Jeremy Corbyn enjoys huge support within his own party. He has won two leadership elections, and survived the backstabbers among his Labour colleagues in Westminster. But the hard truth is that the Labour Party has never been in a worse place, and never before faced a potential defeat of such proportions. OK, they will probably get my vote, but that will make little difference in a county dominated by the government party. UKIP may have also lost any influence in the country as a whole, but their votes will not be going to Labour. They will be bolstering Conservative majorities instead.

As Jeremy made his speech today, he must have been encouraged by the cheering from the audience, and the whoops of delight as he drove home each point. The applause was genuine, and the enthusiasm palpable. You might have believed that he could become a real leader, a man of substance.

But he was preaching to the converted.

North Korea: Ramping up the tension

Judging by some news reports today, things are getting very heated between the US and North Korea. President Trump has called for a meeting of Congress, and the North Koreans are making ever-more threatening speeches, including suggesting the possible use of nuclear weapons.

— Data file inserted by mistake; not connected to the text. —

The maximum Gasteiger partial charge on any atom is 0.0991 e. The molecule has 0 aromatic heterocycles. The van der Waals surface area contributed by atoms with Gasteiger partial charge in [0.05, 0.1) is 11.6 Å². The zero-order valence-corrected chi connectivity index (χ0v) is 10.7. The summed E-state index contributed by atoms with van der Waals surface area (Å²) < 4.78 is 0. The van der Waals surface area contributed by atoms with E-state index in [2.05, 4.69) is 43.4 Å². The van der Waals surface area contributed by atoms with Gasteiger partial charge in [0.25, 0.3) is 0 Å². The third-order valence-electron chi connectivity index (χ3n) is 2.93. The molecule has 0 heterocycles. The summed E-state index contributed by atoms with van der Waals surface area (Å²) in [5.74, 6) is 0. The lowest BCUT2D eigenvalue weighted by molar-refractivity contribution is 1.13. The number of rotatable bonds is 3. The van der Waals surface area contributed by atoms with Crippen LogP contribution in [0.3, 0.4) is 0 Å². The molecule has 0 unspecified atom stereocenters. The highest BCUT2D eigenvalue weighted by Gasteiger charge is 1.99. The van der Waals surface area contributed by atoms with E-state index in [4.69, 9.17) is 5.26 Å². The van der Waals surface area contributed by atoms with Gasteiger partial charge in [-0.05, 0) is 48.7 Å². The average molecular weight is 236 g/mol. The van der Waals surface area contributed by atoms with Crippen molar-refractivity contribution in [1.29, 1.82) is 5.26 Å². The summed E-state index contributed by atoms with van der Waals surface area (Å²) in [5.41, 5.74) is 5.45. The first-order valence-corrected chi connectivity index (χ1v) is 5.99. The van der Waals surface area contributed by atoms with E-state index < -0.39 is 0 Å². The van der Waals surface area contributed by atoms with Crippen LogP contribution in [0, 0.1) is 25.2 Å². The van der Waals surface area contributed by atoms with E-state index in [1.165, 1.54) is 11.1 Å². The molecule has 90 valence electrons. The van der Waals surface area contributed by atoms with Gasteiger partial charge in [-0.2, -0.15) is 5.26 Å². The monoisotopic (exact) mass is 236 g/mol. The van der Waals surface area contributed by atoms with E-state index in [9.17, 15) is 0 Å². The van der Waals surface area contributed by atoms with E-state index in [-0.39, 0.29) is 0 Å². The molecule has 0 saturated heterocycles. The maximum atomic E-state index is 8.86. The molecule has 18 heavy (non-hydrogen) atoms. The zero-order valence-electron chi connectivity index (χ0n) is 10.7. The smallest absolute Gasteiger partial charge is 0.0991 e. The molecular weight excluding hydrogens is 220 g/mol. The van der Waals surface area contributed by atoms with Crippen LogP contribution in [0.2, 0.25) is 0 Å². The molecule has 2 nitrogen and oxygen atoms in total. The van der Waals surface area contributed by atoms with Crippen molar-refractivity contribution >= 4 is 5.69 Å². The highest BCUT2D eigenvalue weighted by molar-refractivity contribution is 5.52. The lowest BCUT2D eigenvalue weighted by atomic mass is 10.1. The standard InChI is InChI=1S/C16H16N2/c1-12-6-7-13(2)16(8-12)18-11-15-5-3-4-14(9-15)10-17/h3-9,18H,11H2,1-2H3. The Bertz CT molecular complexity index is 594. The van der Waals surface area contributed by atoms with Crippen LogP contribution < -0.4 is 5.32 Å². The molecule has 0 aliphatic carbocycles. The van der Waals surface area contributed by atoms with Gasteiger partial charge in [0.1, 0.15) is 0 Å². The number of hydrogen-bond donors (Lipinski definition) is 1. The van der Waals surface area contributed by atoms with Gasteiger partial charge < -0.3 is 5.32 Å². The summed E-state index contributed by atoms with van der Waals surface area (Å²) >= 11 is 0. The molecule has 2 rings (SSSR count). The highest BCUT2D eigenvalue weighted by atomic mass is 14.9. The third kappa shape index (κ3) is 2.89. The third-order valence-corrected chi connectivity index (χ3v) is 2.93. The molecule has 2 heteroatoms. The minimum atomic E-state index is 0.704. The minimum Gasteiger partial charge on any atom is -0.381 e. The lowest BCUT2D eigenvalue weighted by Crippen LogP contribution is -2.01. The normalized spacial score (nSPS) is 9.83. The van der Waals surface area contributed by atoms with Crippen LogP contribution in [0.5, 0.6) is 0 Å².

Fairly normal events, like the visit of a US submarine to South Korea, something that happens often, are being seen as ‘escalation’ by both sides. North Korean artillery exercises, said to be a ‘celebration’ of the army, are seen as displays of aggression. China is getting nervous. They have asked the US directly not to attack the DPRK, which shows at least some belief that they expect the Americans are about to do just that. China suggests approaching the United Nations, and asking for their approval for military action. Russia has been quiet about the escalation in the region, at least today.